1. That I was actually right
In breaking down the Bears defense, I noticed what I thought was a weakness, that they were susceptible to draws out of the shotgun and play action from under center. On back-to-back Lions plays, they demonstrated both of those weaknesses in spades. You can watch a video of the first play here.
Here, you’ll see Stafford taking the snap from under center and faking the handoff to Best. This draws Briggs (#55) in towards the line and freezes Urlacher (#54) for a step. Pettigrew gets in behind them easily and catches an 18 yard touchdown. After another Bears drive, the Lions’ first play from scrimmage from their own 12 yard line illustrated my other point. Here’s a video.
On this play, Stafford takes the shotgun snap and hands off to Best before rolling to his left following the flat route by Scheffler. Briggs read this as a pass play and bit on the flat, abandoning his gap responsibility in the run game. Fortunately for the Lions, the secondary players also took terrible angles after Best and turned it from a potential big gainer (~10-15 yards) to a huge gainer (88 yards).
Throughout the game, Briggs got burned quite a few times. Late in the game, Urlacher looked quite upset with Briggs:
2. The Lions’ Pressure
The Bears ran 67 plays on Monday night to the Lions’ 46. However, the Bears pressured Stafford just 2 times (7.4% of passing plays) and the Lions pressured Cutler 25 times (59.5% of passing plays). For two lines that were criticized in recent weeks (Lions d-line not living up to expectations and o-line giving up too much pressure on Stafford), those are both incredible performances. I will note that my numbers don’t quite match up with these since I took everything from the game tape and included some of the plays wiped out by penalties and the QB scrambles. Here’s a few screenshots of one of those graceful displays:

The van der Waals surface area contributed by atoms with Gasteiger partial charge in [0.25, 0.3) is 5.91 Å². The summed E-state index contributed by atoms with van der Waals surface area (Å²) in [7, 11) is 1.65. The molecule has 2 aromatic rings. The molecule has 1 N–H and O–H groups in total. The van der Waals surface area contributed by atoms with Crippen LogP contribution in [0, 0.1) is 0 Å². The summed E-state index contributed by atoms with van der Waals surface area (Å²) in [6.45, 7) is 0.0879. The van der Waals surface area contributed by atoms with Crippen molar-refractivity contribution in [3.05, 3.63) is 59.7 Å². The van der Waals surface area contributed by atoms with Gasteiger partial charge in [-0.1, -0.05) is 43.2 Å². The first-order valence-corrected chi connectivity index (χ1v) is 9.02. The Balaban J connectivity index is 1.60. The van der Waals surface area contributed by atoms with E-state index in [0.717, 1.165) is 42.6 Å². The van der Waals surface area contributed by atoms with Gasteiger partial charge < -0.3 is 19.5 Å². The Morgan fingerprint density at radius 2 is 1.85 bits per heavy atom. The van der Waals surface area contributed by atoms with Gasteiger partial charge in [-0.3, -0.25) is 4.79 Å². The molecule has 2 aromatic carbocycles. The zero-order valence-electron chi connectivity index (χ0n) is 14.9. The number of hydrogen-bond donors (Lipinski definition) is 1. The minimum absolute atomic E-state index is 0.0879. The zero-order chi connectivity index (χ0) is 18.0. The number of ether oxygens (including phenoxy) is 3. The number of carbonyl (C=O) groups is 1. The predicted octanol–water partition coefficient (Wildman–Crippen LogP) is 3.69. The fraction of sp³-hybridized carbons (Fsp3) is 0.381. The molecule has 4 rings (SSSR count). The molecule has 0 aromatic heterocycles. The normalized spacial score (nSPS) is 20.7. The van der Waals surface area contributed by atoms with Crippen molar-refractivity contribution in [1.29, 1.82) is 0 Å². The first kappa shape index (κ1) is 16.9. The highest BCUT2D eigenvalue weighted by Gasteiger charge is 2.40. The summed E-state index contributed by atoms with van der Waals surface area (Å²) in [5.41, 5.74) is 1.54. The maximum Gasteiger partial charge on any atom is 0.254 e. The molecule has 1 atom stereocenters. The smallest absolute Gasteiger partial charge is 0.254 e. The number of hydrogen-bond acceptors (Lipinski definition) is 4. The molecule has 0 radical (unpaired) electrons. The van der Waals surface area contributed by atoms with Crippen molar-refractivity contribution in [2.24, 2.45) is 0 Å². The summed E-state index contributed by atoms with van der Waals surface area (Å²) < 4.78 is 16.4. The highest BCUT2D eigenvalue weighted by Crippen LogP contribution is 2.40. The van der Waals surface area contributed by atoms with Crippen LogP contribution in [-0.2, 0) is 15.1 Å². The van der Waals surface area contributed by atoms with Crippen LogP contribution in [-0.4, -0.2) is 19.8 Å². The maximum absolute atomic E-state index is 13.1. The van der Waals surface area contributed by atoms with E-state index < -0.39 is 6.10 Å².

3. Possession Imbalance
Like I said in the last point, the Bears ran 67 plays and the Lions only ran 46, despite each of them having the same number of drives in the game. The surprising part is that the Lions were just flat out better on offense than the Bears. They passed better (7.93 YPA vs. 5.73 YPA) and ran better (9.47 YPC vs. 4.76 YPA). The Lions gained 9.4% more yards in 31.3% fewer plays. The only things that can explain the possession difference in the Bears favor are penalties by the Lions, the interception thrown by Stafford and the big plays by the Lions skewing the averages.
4. Bears Under Center
Contrary to many of the Lions’ opponents this year, the Bears stayed under center for most of the game (79.1% of snaps). For comparison, the Lions were under center for only 30.4% of their snaps. AgaiubThe Cowboys were under center 60% of the time, the Vikings came in at 56.4%, the Chiefs were under center 63.2% of the time, and the Bucs took snaps from under center just 17.7% of the time. Since Martz’s offense his highly timing oriented, I assume that’s why they stayed under center so much. Still, putting Cutler in the shotgun would have done well to keep him away from the pass rush a little more.
5. Eric Wright almost defending a pass with his foot
Almost the coolest, luckiest thing ever. That’s all I have to say about that.